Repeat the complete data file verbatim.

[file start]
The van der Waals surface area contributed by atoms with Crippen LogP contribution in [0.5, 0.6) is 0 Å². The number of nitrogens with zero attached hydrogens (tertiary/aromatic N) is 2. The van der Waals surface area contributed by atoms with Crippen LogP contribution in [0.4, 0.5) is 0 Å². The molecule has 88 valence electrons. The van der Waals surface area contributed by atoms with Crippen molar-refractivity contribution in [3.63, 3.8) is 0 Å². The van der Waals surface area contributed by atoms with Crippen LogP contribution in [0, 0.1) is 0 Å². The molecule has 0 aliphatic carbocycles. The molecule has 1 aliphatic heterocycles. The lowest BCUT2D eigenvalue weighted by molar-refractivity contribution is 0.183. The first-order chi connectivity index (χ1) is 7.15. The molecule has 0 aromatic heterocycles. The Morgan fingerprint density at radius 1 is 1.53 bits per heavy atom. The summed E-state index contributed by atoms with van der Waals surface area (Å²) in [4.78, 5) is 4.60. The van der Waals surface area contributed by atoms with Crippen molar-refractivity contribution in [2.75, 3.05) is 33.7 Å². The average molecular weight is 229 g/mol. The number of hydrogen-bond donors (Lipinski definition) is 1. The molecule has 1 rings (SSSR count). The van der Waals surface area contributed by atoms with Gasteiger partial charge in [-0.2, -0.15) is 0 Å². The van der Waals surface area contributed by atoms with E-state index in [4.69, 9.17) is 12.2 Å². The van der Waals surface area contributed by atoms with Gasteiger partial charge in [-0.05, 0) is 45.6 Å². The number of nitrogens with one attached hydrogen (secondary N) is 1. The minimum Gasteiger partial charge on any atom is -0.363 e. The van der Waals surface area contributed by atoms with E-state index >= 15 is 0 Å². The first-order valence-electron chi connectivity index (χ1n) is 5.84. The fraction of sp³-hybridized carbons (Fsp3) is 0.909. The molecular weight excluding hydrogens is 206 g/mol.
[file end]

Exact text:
The van der Waals surface area contributed by atoms with Crippen LogP contribution in [0.5, 0.6) is 0 Å². The number of nitrogens with zero attached hydrogens (tertiary/aromatic N) is 2. The van der Waals surface area contributed by atoms with Crippen LogP contribution in [0.4, 0.5) is 0 Å². The molecule has 88 valence electrons. The van der Waals surface area contributed by atoms with Crippen molar-refractivity contribution in [3.63, 3.8) is 0 Å². The van der Waals surface area contributed by atoms with Crippen LogP contribution in [0, 0.1) is 0 Å². The molecule has 0 aliphatic carbocycles. The molecule has 1 aliphatic heterocycles. The lowest BCUT2D eigenvalue weighted by molar-refractivity contribution is 0.183. The first-order chi connectivity index (χ1) is 7.15. The molecule has 0 aromatic heterocycles. The Morgan fingerprint density at radius 1 is 1.53 bits per heavy atom. The summed E-state index contributed by atoms with van der Waals surface area (Å²) in [4.78, 5) is 4.60. The van der Waals surface area contributed by atoms with Crippen molar-refractivity contribution in [2.75, 3.05) is 33.7 Å². The average molecular weight is 229 g/mol. The number of hydrogen-bond donors (Lipinski definition) is 1. The molecule has 1 rings (SSSR count). The van der Waals surface area contributed by atoms with Gasteiger partial charge in [-0.2, -0.15) is 0 Å². The van der Waals surface area contributed by atoms with E-state index in [4.69, 9.17) is 12.2 Å². The van der Waals surface area contributed by atoms with Gasteiger partial charge in [-0.05, 0) is 45.6 Å². The number of nitrogens with one attached hydrogen (secondary N) is 1. The minimum Gasteiger partial charge on any atom is -0.363 e. The van der Waals surface area contributed by atoms with E-state index >= 15 is 0 Å². The first-order valence-electron chi connectivity index (χ1n) is 5.84. The fraction of sp³-hybridized carbons (Fsp3) is 0.909. The molecular weight excluding hydrogens is 206 g/mol.